Ask Governor Brewer to Veto State-Sanctioned Religious Discrimination

Take Action Today

The Arizona Sate House and Senate passed concurrent bills (HB2153/SB1062) this week that will codify religious discrimination into law.

The bills, pushed by The Center for Arizona Policy, is so extreme that versions of the proposed law have recently been rejected by other state legislatures, even in conservative and religious states such as Idaho, Ohio, and Kansas.  This is just another bill in a long list of extremist bills that don't represent average Arizonans.

This bill has the potential to invite the types of boycotts seen under SB1070 and as far back as our refusal to recognize Rev. Martin Luther King Jr. Day that lost us the Superbowl. Tell Governor Brewer we can't afford another state scandal due to our discriminatory laws.

Discrimination Bill is Moving Quickly - Please Contact Lawmakers TODAY

Please send a message to the 60 members of the Arizona House of Representatives today. HB2153, the discrimination bill, will be heard on the House Floor at 1:30pm. We've made it easy to contact your lawmakers:

Secular Day at the Capitol

Join the Secular Community at the Arizona State Capitol on Tuesday, February 18, at 12:30PM.

Address: 1700 W. Washington, Phoenix

We will have a tour of the Arizona House of Representatives and we will be introduced to the Arizona House of Representative Members during the House Floor Session.

Please join us in solidarity to show the Arizona Legislature that we are a strong, unified voice for Arizona's Secular Community.


Weekly Update from the Secular Coalition for Arizona 2-7-14

Rep. Ruben Gallego Gives Secular "Prayer" on AZ House Floor
Representative Ruben Gallego took a personal point of privilege to deliver the following statement on the House Floor yesterday (February 6, 2014):
The purpose of our opening prayer is to ask for something important. I’m asking that whichever God you pray to or whichever value system inspires you, let’s stay focused on the work we came here to do.  

There are a lot of versions of the Golden Rule in a lot of religions and secular traditions. They all say we should treat people like we want to be treated.

Arizonans and their families want to be treated like their state government is here for them. They want to know we’re going to fight for them. That we’re making Arizona a place of prosperity and opportunities. Let’s practice the Golden Rule today and get to work.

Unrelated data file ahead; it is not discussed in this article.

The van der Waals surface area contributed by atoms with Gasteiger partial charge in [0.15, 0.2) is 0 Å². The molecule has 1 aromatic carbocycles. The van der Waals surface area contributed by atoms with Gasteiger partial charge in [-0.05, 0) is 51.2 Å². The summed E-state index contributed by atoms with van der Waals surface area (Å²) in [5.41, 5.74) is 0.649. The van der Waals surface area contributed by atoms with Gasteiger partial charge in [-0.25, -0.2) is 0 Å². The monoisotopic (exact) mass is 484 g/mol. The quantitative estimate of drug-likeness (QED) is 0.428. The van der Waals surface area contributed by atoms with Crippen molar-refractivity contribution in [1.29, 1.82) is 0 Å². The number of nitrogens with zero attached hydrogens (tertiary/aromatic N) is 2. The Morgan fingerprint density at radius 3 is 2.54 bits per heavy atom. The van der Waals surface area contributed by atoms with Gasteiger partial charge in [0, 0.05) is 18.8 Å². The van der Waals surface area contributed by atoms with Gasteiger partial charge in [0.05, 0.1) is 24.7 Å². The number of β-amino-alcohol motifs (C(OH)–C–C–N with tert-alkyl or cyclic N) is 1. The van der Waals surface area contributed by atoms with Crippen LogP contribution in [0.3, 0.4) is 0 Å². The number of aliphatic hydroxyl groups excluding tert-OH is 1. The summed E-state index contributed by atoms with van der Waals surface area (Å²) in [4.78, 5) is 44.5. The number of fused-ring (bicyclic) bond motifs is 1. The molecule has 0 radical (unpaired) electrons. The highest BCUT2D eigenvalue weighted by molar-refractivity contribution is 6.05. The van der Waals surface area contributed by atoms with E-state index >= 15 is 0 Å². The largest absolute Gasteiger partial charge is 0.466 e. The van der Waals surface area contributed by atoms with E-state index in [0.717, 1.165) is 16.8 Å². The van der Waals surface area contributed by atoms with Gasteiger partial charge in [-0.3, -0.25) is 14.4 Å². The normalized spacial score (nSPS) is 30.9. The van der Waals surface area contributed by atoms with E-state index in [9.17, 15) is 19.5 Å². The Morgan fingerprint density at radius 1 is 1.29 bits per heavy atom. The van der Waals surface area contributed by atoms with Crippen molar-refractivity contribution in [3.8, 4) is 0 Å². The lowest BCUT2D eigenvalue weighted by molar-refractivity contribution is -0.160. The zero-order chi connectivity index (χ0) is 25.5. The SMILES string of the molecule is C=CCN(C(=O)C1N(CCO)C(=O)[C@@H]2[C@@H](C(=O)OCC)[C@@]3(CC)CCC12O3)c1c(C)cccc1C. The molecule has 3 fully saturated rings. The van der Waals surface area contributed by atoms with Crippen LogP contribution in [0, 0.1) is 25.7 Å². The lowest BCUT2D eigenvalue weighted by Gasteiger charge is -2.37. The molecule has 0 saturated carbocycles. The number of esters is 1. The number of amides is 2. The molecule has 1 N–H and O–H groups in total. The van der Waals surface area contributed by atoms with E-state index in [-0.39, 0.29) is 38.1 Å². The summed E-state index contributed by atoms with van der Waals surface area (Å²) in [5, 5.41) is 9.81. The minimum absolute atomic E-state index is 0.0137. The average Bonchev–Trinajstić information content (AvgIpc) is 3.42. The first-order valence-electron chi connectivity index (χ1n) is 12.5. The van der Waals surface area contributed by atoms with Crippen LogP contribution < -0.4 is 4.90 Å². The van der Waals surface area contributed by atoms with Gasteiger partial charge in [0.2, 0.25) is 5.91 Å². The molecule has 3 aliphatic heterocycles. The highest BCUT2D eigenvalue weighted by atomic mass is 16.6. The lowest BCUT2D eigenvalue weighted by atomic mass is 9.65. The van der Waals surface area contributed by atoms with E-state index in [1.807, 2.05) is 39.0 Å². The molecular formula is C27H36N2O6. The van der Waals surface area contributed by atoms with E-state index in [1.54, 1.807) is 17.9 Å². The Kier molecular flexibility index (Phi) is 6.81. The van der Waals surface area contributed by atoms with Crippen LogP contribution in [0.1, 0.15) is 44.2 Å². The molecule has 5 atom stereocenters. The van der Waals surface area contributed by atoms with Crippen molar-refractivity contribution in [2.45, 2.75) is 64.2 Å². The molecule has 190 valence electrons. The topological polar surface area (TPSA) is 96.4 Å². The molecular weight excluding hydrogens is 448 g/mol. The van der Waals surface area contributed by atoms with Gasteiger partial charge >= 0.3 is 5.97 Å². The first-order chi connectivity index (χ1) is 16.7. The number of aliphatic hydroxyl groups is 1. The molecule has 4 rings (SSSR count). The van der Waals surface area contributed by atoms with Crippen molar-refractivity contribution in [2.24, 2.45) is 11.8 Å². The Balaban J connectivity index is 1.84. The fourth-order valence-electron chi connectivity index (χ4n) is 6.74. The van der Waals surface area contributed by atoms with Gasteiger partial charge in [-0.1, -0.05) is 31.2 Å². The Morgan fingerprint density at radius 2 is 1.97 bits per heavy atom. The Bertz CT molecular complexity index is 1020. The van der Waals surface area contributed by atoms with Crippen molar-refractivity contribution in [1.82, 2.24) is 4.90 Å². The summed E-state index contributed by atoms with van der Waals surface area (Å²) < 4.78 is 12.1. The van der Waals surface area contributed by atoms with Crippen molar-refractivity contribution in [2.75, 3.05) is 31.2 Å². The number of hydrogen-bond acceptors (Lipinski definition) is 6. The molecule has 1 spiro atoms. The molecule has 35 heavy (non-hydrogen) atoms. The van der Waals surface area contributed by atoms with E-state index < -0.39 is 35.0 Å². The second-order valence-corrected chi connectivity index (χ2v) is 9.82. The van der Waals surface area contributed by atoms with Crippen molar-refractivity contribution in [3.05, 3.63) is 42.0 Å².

Representative Mach welcomed Secular Students and Secularists to Arizona House of Representatives
During the same floor session that Rep. Gallego made the personal point of privilege, Rep. Mach welcomed and introduced her guests from the Secular Student Alliance and the Secular Coalition.  Thank you to Representative Mach for the warm welcome!

Join us for Secular Day at the Capitol!

Secularists Laud Win for AZ Women

Secularists Laud Win for Women’s Healthcare
Phoenix, AZ -  The following statement was issued today by Zenaido Quintana, Chair of the Secular Coalition for Arizona, in response to the U.S. Supreme Court’s decision not to hear arguments in Isaacson v. Horne.

“We applaud and appreciate the U.S. Supreme Court’s decision not to hear arguments in Isaacson v. Horne, thus letting the decision by the Ninth Circuit Court of Appeals stand.  

Abortion bans are not only bad policy because they prevent a woman from making her own personal, private decision about her health and medical care, but because they violate women’s constitutional rights. 

Laws and regulations of women’s healthcare must be based on scientifically sound medical research and driven by a compelling government interest, not sectarian religious beliefs.”


The Secular Coalition for Arizona is a statewide, grassroots organization representing the Arizona nontheistic community – a vibrant and growing community of Arizonans who self-identify as atheists, agnostics, Humanists, freethinkers, and other labels of personal choosing.  For more information, visit

Register for our web-based Legislative Advocacy Training (1/24, 12PM)

Here's to Another Legislative Session!

Arizona's Fifty-First Legislature begins its Second Regular Session on Monday, January 13, 2014.  We're ready - Are you?

Register for the Secular Coalition for Arizona "Legislative Training" here

Did you know that you can sign up to comment on bills from home using the "Request to Speak" system on the Arizona State Legislature website? 

Secularism Advances in Arizona!

Arizona’s secularists have reason (and now, reasons) to celebrate. For the first time ever, we defeated a stunning 80 percent of the bills backed by the Religious Right’s lobby, the Center for Arizona Policy (CAP), widely considered one of the most powerful lobbying organizations in the state. This confirms that when we organize, and articulate sensible views supporting church-state separation, we can win.

Here’s what CAP said to their supporters in a recent email: This was “a disappointing end to what's been one of the most challenging legislative sessions in memory.” We couldn’t have been more pleased to have had such an impact!

Click here to download your copy of our session wrap up summary and read all about it.

And you are part of the team that made this possible.  If you are a member of one of our allied organizations; if you sent an email because we asked; if you ever gave a dime to us, then you helped make this happen.

Help keep us fighting for you. Click HERE to make a donation.

Arizona's Secular Scorecard is Here!

This past legislative season, SC Arizona lobbied against ten anti-secular bills. Thanks to your efforts and the efforts of our allies, half of these bills died in committee, and only five went to a full floor vote. Of these, only two were signed into law. 

How well did your state lawmakers represent your secular values? Find out who your legislators are HERE, then check their rating on our secular values scorecard!

2013 Legislature Scorecard

Announcing our Summer Intern!